Police, however, insisted that 50 percent of robberies could be prevented through the use of personal security measures and awareness.
Dean said contractors and sub-contractors must stop bringing large amounts of cash to job sites to pay workers.
“This will go a long way in minimizing anyone who is thinking ab ...
Cable Beach Resort Association (CBRA) Announces Completion of State-of-the-Art Security System for the Cable Beach Resort Area
NASSAU, Bahamas - The Cable Beach Resort Association (CBRA) announced today the
completion of the installation of a comprehensive Closed Circuit Television
(CCTV) system, including high-tech security cameras, along the entire Cable
Beach resort area. The CCTV system was put in place as a private sector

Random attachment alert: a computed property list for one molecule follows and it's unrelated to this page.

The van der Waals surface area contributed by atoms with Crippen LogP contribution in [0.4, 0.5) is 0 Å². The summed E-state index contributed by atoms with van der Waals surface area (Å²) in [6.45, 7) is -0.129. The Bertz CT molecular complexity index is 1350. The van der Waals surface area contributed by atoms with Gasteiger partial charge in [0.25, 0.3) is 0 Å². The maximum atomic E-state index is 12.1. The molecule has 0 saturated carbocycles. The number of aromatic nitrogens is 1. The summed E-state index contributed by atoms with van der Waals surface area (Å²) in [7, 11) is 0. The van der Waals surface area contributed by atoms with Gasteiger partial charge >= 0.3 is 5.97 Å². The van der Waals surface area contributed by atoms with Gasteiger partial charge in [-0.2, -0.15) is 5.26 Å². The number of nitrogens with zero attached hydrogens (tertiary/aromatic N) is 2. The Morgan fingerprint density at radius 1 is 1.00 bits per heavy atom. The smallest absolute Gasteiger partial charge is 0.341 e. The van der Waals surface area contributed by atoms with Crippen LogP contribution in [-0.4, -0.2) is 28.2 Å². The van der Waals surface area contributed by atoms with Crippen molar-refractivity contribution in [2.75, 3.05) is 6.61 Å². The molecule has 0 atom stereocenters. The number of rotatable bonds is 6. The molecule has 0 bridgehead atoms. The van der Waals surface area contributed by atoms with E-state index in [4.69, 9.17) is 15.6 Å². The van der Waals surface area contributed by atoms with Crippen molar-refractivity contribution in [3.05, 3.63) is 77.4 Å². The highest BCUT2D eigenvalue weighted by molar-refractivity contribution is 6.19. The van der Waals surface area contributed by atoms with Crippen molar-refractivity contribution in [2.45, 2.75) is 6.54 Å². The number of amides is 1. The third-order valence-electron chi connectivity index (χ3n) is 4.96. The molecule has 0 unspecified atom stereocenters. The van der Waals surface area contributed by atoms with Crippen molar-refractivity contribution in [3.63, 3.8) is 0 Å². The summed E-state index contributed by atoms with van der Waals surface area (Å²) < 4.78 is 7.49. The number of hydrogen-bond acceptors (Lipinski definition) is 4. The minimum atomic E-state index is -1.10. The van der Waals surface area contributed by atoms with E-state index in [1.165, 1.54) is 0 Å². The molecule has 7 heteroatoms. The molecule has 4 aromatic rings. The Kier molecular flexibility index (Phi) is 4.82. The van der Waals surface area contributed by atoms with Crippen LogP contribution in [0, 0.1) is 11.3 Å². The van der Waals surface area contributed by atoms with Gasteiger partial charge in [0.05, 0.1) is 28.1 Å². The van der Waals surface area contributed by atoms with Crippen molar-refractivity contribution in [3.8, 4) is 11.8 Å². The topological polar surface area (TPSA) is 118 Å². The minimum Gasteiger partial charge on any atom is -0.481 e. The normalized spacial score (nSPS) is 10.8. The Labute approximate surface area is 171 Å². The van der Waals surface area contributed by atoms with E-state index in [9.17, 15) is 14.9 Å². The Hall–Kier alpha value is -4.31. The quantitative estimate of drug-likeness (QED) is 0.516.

initiative to support law enforcement in the prevention of crime in the area.
CBRA Chairman, Richard English,
stated, "The cameras have been installed across a wide area, with
intersecting coverage that will be monitored 24/7 by the local Cable Beach
Police Station using a state-of-the-art wireless system, with the CCTV screens
in the Police Station to be monitored continuously." In addition to
recording all activity in the coverage area, the system will also serve as a
useful tool in solving crimes.
The new security system's
coverage area will be concentrated in and around the Wyndham Nassau Resort,
Crystal Palace Casino and Sheraton Nassau Beach Resort...
National addresses by leaders are significant. They indicate that the topic being addressed is of national significance. They also indicate that the state is placing its full weight behind solving the problem under consideration.